“Look at that!” she pointed into the tree where I stood. “Do you know what that’s called?” She was so pretty, standing there in a blue skirt with her golden yellow hair. I wasn’t sure someone so pretty could know what that scary bug was.

“No,” I squeaked out, still uncertain if I was afraid.

“It’s called a cecropia. See the moons on its wings?”

I looked at my dad. He nodded. “This is our friend Joyce.”

“Hi,” I mumbled, knowing if should have shaken her hand and introduced myself. All I wanted to do was go inside and look in the encyclopedia and see if she was right. “What letter does it start with?”

“C,” she said.

Joyce Hazeltine stayed at our house in Rapid City a few times during her first campaign for Secretary of State. When we moved to Pierre a year later, my mom went to work for her in her Secretary of the Senate office. Since school was so close to the capitol, I would go sit in the senate gallery after school and watch the proceedings. One day I even drew a picture of some of the things I heard Joyce say, like “hog house,” and “smoke out,” illustrating the terms with pig-looking legislators with big cigarettes in their mouths. I showed her and the next day my drawing circulated on the floor of the senate. Joyce pointed up to me in the senate gallery each time a senator burst out in laughter.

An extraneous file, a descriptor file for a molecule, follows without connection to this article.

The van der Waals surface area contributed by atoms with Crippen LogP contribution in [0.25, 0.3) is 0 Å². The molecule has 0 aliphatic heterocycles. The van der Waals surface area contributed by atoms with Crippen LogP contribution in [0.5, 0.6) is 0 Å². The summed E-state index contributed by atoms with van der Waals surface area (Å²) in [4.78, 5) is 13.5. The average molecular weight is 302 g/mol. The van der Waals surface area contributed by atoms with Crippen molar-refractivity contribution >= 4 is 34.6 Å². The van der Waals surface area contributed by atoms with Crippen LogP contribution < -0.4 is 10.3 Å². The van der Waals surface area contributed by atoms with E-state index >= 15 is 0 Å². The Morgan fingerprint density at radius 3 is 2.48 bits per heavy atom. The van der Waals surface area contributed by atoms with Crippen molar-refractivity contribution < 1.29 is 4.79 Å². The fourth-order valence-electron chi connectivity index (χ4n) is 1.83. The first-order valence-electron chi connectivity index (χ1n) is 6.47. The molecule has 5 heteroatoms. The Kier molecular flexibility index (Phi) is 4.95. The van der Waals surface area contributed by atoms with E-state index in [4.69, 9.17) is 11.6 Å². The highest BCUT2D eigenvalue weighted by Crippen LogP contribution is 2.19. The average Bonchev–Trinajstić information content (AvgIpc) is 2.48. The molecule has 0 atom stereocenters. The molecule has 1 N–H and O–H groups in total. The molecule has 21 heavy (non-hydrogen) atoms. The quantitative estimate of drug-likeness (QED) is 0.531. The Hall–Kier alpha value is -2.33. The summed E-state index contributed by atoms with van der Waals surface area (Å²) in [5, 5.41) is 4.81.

A cercropeia caterpillar
A cecropia caterpillar

She and her husband had a café in downtown Pierre: The Liberty Café. Her daughter was a skate guard at the roller rink. She won the Secretary of State election and didn’t mind if I hung out in the lobby of her office, doing my homework while I waited for my mom or dad to get off work. I seriously thought the Hazeltines were the coolest family on the planet.

It’s been a long time since I saw Joyce, but now I do see cecropia moths a lot with my job. Every time I do, I think back to that day when that really pretty lady told me about the big bug in my backyard. Was it the one thing that got me interested in working in this field? It might have been.

Rest in peace, Joyce. I learned so much from you – starting with the letter “c.”

 

 

 

 

Observations by a Phenologist

Observations by a Phenologist

By Laurie Root

Photo by Keith A. Anderson
Photo by Keith A. Anderson

What is a phenologist you ask? You probably are one! Phenology is the study of changes in plants animals as they respond to weather, climate and the seasons.